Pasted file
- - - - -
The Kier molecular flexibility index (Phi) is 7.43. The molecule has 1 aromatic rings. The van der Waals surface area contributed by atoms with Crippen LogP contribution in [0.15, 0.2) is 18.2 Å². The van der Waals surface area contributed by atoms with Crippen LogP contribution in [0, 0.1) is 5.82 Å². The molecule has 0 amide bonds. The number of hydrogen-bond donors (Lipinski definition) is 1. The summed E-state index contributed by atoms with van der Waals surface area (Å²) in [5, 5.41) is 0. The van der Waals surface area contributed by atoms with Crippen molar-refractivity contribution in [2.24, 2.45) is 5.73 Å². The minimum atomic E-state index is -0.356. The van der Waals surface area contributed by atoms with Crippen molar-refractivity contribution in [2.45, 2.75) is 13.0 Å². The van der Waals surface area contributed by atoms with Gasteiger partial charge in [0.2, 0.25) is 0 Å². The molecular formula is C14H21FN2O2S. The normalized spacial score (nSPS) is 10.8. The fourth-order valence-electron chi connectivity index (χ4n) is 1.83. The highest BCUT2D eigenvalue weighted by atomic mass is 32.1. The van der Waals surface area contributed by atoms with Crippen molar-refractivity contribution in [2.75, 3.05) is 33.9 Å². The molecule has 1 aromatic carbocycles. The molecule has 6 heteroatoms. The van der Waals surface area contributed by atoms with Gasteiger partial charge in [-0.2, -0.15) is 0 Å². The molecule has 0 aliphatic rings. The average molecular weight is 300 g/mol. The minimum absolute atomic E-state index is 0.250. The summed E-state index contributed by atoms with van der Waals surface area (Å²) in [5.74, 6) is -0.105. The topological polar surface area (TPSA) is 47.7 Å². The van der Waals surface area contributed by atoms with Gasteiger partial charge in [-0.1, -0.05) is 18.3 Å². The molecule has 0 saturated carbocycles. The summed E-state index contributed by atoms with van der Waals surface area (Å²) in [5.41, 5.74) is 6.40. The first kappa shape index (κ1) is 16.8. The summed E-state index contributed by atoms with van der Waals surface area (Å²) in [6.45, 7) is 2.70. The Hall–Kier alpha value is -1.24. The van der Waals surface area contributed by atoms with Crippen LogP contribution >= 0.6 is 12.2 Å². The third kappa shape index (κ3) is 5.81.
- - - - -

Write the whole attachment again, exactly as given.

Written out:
The Kier molecular flexibility index (Phi) is 7.43. The molecule has 1 aromatic rings. The van der Waals surface area contributed by atoms with Crippen LogP contribution in [0.15, 0.2) is 18.2 Å². The van der Waals surface area contributed by atoms with Crippen LogP contribution in [0, 0.1) is 5.82 Å². The molecule has 0 amide bonds. The number of hydrogen-bond donors (Lipinski definition) is 1. The summed E-state index contributed by atoms with van der Waals surface area (Å²) in [5, 5.41) is 0. The van der Waals surface area contributed by atoms with Crippen molar-refractivity contribution in [2.24, 2.45) is 5.73 Å². The minimum atomic E-state index is -0.356. The van der Waals surface area contributed by atoms with Crippen molar-refractivity contribution in [2.45, 2.75) is 13.0 Å². The van der Waals surface area contributed by atoms with Gasteiger partial charge in [0.2, 0.25) is 0 Å². The molecular formula is C14H21FN2O2S. The normalized spacial score (nSPS) is 10.8. The fourth-order valence-electron chi connectivity index (χ4n) is 1.83. The highest BCUT2D eigenvalue weighted by atomic mass is 32.1. The van der Waals surface area contributed by atoms with Crippen molar-refractivity contribution in [2.75, 3.05) is 33.9 Å². The molecule has 1 aromatic carbocycles. The molecule has 6 heteroatoms. The van der Waals surface area contributed by atoms with Gasteiger partial charge in [-0.2, -0.15) is 0 Å². The molecule has 0 aliphatic rings. The average molecular weight is 300 g/mol. The minimum absolute atomic E-state index is 0.250. The summed E-state index contributed by atoms with van der Waals surface area (Å²) in [5.74, 6) is -0.105. The topological polar surface area (TPSA) is 47.7 Å². The van der Waals surface area contributed by atoms with Gasteiger partial charge in [-0.1, -0.05) is 18.3 Å². The molecule has 0 saturated carbocycles. The summed E-state index contributed by atoms with van der Waals surface area (Å²) in [5.41, 5.74) is 6.40. The first kappa shape index (κ1) is 16.8. The summed E-state index contributed by atoms with van der Waals surface area (Å²) in [6.45, 7) is 2.70. The Hall–Kier alpha value is -1.24. The van der Waals surface area contributed by atoms with Crippen LogP contribution >= 0.6 is 12.2 Å². The third kappa shape index (κ3) is 5.81.